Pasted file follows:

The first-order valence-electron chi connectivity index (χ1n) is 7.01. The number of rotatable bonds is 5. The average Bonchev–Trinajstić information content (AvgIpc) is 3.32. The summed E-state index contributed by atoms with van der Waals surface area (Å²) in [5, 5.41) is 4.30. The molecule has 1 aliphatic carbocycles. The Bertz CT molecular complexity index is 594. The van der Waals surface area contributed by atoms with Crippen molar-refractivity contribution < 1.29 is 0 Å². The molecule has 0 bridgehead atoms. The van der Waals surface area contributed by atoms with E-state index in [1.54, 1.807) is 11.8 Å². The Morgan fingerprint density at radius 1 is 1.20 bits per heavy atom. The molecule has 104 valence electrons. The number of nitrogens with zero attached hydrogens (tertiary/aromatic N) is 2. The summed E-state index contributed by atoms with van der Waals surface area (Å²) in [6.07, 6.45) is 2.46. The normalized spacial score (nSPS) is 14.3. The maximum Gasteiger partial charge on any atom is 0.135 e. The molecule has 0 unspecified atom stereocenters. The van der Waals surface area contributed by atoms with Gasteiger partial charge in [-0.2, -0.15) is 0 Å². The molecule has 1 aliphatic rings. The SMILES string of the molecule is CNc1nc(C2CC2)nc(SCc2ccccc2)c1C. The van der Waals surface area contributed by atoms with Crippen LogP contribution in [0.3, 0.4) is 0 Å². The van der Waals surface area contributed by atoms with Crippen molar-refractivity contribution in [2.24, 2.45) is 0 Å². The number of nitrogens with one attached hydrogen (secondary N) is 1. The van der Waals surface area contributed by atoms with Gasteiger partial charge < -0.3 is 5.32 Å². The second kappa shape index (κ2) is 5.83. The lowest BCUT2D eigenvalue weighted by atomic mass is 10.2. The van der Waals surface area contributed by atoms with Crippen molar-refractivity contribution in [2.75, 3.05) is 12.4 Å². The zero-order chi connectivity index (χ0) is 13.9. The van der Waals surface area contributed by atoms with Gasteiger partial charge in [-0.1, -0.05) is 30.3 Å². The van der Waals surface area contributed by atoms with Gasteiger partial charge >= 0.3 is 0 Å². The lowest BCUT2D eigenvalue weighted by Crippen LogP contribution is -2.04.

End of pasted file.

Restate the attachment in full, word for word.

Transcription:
The first-order valence-electron chi connectivity index (χ1n) is 7.01. The number of rotatable bonds is 5. The average Bonchev–Trinajstić information content (AvgIpc) is 3.32. The summed E-state index contributed by atoms with van der Waals surface area (Å²) in [5, 5.41) is 4.30. The molecule has 1 aliphatic carbocycles. The Bertz CT molecular complexity index is 594. The van der Waals surface area contributed by atoms with Crippen molar-refractivity contribution < 1.29 is 0 Å². The molecule has 0 bridgehead atoms. The van der Waals surface area contributed by atoms with E-state index in [1.54, 1.807) is 11.8 Å². The Morgan fingerprint density at radius 1 is 1.20 bits per heavy atom. The molecule has 104 valence electrons. The number of nitrogens with zero attached hydrogens (tertiary/aromatic N) is 2. The summed E-state index contributed by atoms with van der Waals surface area (Å²) in [6.07, 6.45) is 2.46. The normalized spacial score (nSPS) is 14.3. The maximum Gasteiger partial charge on any atom is 0.135 e. The molecule has 0 unspecified atom stereocenters. The van der Waals surface area contributed by atoms with Gasteiger partial charge in [-0.2, -0.15) is 0 Å². The molecule has 1 aliphatic rings. The SMILES string of the molecule is CNc1nc(C2CC2)nc(SCc2ccccc2)c1C. The van der Waals surface area contributed by atoms with Crippen LogP contribution in [0.3, 0.4) is 0 Å². The van der Waals surface area contributed by atoms with Crippen molar-refractivity contribution in [2.24, 2.45) is 0 Å². The number of nitrogens with one attached hydrogen (secondary N) is 1. The van der Waals surface area contributed by atoms with Gasteiger partial charge < -0.3 is 5.32 Å². The second kappa shape index (κ2) is 5.83. The lowest BCUT2D eigenvalue weighted by atomic mass is 10.2. The van der Waals surface area contributed by atoms with Crippen molar-refractivity contribution in [2.75, 3.05) is 12.4 Å². The zero-order chi connectivity index (χ0) is 13.9. The van der Waals surface area contributed by atoms with Gasteiger partial charge in [-0.1, -0.05) is 30.3 Å². The van der Waals surface area contributed by atoms with Gasteiger partial charge >= 0.3 is 0 Å². The lowest BCUT2D eigenvalue weighted by Crippen LogP contribution is -2.04.